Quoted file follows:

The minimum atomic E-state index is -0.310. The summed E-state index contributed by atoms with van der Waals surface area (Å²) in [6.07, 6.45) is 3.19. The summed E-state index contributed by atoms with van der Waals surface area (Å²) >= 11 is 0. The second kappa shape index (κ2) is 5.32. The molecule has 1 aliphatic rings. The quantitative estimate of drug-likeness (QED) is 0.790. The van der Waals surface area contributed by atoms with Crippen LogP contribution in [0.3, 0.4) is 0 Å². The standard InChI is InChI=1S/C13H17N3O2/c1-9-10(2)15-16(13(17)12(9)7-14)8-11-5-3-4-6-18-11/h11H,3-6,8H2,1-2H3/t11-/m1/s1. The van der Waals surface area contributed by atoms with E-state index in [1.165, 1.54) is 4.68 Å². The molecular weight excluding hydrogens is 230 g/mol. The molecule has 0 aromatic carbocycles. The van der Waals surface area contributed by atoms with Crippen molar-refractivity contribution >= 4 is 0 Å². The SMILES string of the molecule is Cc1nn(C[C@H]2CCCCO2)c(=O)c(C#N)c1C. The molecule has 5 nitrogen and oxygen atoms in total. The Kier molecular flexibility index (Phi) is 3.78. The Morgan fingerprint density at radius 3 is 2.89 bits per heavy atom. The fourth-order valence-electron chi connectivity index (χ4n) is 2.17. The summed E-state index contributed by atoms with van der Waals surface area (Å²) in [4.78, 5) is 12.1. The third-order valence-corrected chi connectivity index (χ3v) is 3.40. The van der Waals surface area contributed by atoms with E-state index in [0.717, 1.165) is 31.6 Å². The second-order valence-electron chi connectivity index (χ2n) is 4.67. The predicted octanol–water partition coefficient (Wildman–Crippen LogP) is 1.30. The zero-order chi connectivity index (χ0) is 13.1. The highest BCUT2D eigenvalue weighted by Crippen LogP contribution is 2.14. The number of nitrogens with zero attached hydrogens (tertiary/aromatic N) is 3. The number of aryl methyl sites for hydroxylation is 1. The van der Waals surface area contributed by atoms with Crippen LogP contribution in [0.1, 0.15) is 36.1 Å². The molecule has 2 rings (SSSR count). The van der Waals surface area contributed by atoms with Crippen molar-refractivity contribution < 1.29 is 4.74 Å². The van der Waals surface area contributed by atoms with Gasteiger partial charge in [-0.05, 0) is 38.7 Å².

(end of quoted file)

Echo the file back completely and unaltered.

The minimum atomic E-state index is -0.310. The summed E-state index contributed by atoms with van der Waals surface area (Å²) in [6.07, 6.45) is 3.19. The summed E-state index contributed by atoms with van der Waals surface area (Å²) >= 11 is 0. The second kappa shape index (κ2) is 5.32. The molecule has 1 aliphatic rings. The quantitative estimate of drug-likeness (QED) is 0.790. The van der Waals surface area contributed by atoms with Crippen LogP contribution in [0.3, 0.4) is 0 Å². The standard InChI is InChI=1S/C13H17N3O2/c1-9-10(2)15-16(13(17)12(9)7-14)8-11-5-3-4-6-18-11/h11H,3-6,8H2,1-2H3/t11-/m1/s1. The van der Waals surface area contributed by atoms with E-state index in [1.165, 1.54) is 4.68 Å². The molecular weight excluding hydrogens is 230 g/mol. The molecule has 0 aromatic carbocycles. The van der Waals surface area contributed by atoms with Crippen molar-refractivity contribution >= 4 is 0 Å². The SMILES string of the molecule is Cc1nn(C[C@H]2CCCCO2)c(=O)c(C#N)c1C. The molecule has 5 nitrogen and oxygen atoms in total. The Kier molecular flexibility index (Phi) is 3.78. The Morgan fingerprint density at radius 3 is 2.89 bits per heavy atom. The fourth-order valence-electron chi connectivity index (χ4n) is 2.17. The summed E-state index contributed by atoms with van der Waals surface area (Å²) in [4.78, 5) is 12.1. The third-order valence-corrected chi connectivity index (χ3v) is 3.40. The van der Waals surface area contributed by atoms with E-state index in [0.717, 1.165) is 31.6 Å². The second-order valence-electron chi connectivity index (χ2n) is 4.67. The predicted octanol–water partition coefficient (Wildman–Crippen LogP) is 1.30. The zero-order chi connectivity index (χ0) is 13.1. The highest BCUT2D eigenvalue weighted by Crippen LogP contribution is 2.14. The number of nitrogens with zero attached hydrogens (tertiary/aromatic N) is 3. The number of aryl methyl sites for hydroxylation is 1. The van der Waals surface area contributed by atoms with Crippen LogP contribution in [0.1, 0.15) is 36.1 Å². The molecule has 2 rings (SSSR count). The van der Waals surface area contributed by atoms with Crippen molar-refractivity contribution < 1.29 is 4.74 Å². The van der Waals surface area contributed by atoms with Gasteiger partial charge in [-0.05, 0) is 38.7 Å².